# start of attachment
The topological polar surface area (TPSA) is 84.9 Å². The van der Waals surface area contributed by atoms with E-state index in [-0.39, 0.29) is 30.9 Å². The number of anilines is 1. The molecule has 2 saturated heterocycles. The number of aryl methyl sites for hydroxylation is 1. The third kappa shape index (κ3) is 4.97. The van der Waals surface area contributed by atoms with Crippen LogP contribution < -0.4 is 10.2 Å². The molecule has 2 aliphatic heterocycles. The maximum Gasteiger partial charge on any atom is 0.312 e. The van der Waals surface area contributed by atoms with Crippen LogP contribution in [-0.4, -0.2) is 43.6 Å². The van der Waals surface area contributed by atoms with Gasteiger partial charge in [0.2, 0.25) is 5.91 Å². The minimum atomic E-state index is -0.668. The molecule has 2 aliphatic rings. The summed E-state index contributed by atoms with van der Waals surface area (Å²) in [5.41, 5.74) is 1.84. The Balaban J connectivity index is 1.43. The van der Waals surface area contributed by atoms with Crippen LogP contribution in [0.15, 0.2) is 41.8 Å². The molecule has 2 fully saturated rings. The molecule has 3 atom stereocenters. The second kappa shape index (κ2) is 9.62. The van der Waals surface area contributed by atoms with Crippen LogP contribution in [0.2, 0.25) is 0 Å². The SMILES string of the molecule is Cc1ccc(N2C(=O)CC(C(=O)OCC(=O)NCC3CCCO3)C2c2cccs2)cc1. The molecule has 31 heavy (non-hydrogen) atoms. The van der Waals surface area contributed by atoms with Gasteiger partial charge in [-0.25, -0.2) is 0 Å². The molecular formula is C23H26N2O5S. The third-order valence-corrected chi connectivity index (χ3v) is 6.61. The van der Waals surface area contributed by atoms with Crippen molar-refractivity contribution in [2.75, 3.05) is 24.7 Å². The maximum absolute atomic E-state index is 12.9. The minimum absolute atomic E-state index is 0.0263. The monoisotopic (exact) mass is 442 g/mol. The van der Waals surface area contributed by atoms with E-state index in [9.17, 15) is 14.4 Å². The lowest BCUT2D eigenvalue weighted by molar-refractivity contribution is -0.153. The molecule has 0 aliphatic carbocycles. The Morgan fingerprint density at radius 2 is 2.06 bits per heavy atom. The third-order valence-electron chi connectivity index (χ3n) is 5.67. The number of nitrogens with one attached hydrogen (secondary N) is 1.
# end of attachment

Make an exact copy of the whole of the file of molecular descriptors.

The topological polar surface area (TPSA) is 84.9 Å². The van der Waals surface area contributed by atoms with E-state index in [-0.39, 0.29) is 30.9 Å². The number of anilines is 1. The molecule has 2 saturated heterocycles. The number of aryl methyl sites for hydroxylation is 1. The third kappa shape index (κ3) is 4.97. The van der Waals surface area contributed by atoms with Crippen LogP contribution < -0.4 is 10.2 Å². The molecule has 2 aliphatic heterocycles. The maximum Gasteiger partial charge on any atom is 0.312 e. The van der Waals surface area contributed by atoms with Crippen LogP contribution in [-0.4, -0.2) is 43.6 Å². The van der Waals surface area contributed by atoms with Gasteiger partial charge in [0.2, 0.25) is 5.91 Å². The minimum atomic E-state index is -0.668. The molecule has 2 aliphatic rings. The summed E-state index contributed by atoms with van der Waals surface area (Å²) in [5.41, 5.74) is 1.84. The Balaban J connectivity index is 1.43. The van der Waals surface area contributed by atoms with Crippen LogP contribution in [0.15, 0.2) is 41.8 Å². The molecule has 2 fully saturated rings. The molecule has 3 atom stereocenters. The second kappa shape index (κ2) is 9.62. The van der Waals surface area contributed by atoms with Crippen LogP contribution in [0.2, 0.25) is 0 Å². The SMILES string of the molecule is Cc1ccc(N2C(=O)CC(C(=O)OCC(=O)NCC3CCCO3)C2c2cccs2)cc1. The molecule has 31 heavy (non-hydrogen) atoms. The van der Waals surface area contributed by atoms with Gasteiger partial charge in [-0.25, -0.2) is 0 Å². The molecular formula is C23H26N2O5S. The third-order valence-corrected chi connectivity index (χ3v) is 6.61. The van der Waals surface area contributed by atoms with Crippen molar-refractivity contribution in [2.75, 3.05) is 24.7 Å². The maximum absolute atomic E-state index is 12.9. The minimum absolute atomic E-state index is 0.0263. The monoisotopic (exact) mass is 442 g/mol. The van der Waals surface area contributed by atoms with E-state index in [9.17, 15) is 14.4 Å². The lowest BCUT2D eigenvalue weighted by molar-refractivity contribution is -0.153. The molecule has 0 aliphatic carbocycles. The Morgan fingerprint density at radius 2 is 2.06 bits per heavy atom. The third-order valence-electron chi connectivity index (χ3n) is 5.67. The number of nitrogens with one attached hydrogen (secondary N) is 1.